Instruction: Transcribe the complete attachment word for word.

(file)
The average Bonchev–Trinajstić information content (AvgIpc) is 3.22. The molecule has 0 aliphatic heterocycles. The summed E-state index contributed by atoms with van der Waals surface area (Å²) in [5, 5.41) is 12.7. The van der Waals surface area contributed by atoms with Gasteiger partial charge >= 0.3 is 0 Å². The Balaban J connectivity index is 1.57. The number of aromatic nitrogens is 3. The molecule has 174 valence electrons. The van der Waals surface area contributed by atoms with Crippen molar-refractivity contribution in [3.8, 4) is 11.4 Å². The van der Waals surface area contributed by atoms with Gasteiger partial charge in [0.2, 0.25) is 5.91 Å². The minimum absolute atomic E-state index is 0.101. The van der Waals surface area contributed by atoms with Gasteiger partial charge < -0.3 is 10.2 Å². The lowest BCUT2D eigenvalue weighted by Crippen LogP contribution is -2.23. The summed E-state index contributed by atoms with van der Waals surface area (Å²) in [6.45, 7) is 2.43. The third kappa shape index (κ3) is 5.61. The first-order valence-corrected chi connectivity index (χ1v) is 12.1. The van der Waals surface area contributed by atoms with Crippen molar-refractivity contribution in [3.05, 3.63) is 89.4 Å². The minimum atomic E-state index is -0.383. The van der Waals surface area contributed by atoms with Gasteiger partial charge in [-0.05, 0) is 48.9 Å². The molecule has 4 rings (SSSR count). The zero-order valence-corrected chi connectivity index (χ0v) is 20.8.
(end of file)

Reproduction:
The average Bonchev–Trinajstić information content (AvgIpc) is 3.22. The molecule has 0 aliphatic heterocycles. The summed E-state index contributed by atoms with van der Waals surface area (Å²) in [5, 5.41) is 12.7. The van der Waals surface area contributed by atoms with Gasteiger partial charge >= 0.3 is 0 Å². The Balaban J connectivity index is 1.57. The number of aromatic nitrogens is 3. The molecule has 174 valence electrons. The van der Waals surface area contributed by atoms with Crippen molar-refractivity contribution in [3.8, 4) is 11.4 Å². The van der Waals surface area contributed by atoms with Gasteiger partial charge in [0.2, 0.25) is 5.91 Å². The minimum absolute atomic E-state index is 0.101. The van der Waals surface area contributed by atoms with Gasteiger partial charge < -0.3 is 10.2 Å². The lowest BCUT2D eigenvalue weighted by Crippen LogP contribution is -2.23. The summed E-state index contributed by atoms with van der Waals surface area (Å²) in [6.45, 7) is 2.43. The third kappa shape index (κ3) is 5.61. The first-order valence-corrected chi connectivity index (χ1v) is 12.1. The van der Waals surface area contributed by atoms with Crippen molar-refractivity contribution in [3.05, 3.63) is 89.4 Å². The minimum atomic E-state index is -0.383. The van der Waals surface area contributed by atoms with Gasteiger partial charge in [-0.05, 0) is 48.9 Å². The molecule has 4 rings (SSSR count). The zero-order valence-corrected chi connectivity index (χ0v) is 20.8.